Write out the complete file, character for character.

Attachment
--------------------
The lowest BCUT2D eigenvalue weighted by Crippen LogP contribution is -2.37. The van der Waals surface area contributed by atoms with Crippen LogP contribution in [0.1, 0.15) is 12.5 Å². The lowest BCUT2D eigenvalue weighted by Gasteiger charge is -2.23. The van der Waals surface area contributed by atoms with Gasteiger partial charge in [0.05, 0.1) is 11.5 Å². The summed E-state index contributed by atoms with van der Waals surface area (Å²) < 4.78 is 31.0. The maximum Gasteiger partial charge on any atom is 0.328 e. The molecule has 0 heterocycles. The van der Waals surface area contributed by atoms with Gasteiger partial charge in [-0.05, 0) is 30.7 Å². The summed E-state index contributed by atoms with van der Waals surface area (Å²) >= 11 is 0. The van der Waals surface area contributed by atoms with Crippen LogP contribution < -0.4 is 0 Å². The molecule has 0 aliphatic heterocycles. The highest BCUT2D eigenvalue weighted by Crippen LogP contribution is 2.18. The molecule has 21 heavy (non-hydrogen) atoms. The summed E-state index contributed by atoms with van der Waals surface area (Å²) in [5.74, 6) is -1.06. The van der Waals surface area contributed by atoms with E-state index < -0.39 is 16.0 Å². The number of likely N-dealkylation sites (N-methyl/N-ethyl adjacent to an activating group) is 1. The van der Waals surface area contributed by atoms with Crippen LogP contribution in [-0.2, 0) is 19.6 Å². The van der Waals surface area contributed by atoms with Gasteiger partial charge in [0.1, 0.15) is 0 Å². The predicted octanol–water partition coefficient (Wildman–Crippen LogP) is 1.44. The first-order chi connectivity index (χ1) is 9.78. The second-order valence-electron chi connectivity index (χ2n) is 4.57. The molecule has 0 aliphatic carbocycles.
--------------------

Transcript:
The lowest BCUT2D eigenvalue weighted by Crippen LogP contribution is -2.37. The van der Waals surface area contributed by atoms with Crippen LogP contribution in [0.1, 0.15) is 12.5 Å². The lowest BCUT2D eigenvalue weighted by Gasteiger charge is -2.23. The van der Waals surface area contributed by atoms with Gasteiger partial charge in [0.05, 0.1) is 11.5 Å². The summed E-state index contributed by atoms with van der Waals surface area (Å²) < 4.78 is 31.0. The maximum Gasteiger partial charge on any atom is 0.328 e. The molecule has 0 heterocycles. The van der Waals surface area contributed by atoms with Gasteiger partial charge in [-0.05, 0) is 30.7 Å². The summed E-state index contributed by atoms with van der Waals surface area (Å²) >= 11 is 0. The van der Waals surface area contributed by atoms with Crippen LogP contribution < -0.4 is 0 Å². The molecule has 0 aliphatic heterocycles. The highest BCUT2D eigenvalue weighted by Crippen LogP contribution is 2.18. The molecule has 21 heavy (non-hydrogen) atoms. The summed E-state index contributed by atoms with van der Waals surface area (Å²) in [5.74, 6) is -1.06. The van der Waals surface area contributed by atoms with E-state index < -0.39 is 16.0 Å². The number of likely N-dealkylation sites (N-methyl/N-ethyl adjacent to an activating group) is 1. The van der Waals surface area contributed by atoms with Crippen LogP contribution in [-0.2, 0) is 19.6 Å². The van der Waals surface area contributed by atoms with Gasteiger partial charge in [0.1, 0.15) is 0 Å². The predicted octanol–water partition coefficient (Wildman–Crippen LogP) is 1.44. The first-order chi connectivity index (χ1) is 9.78. The second-order valence-electron chi connectivity index (χ2n) is 4.57. The molecule has 0 aliphatic carbocycles.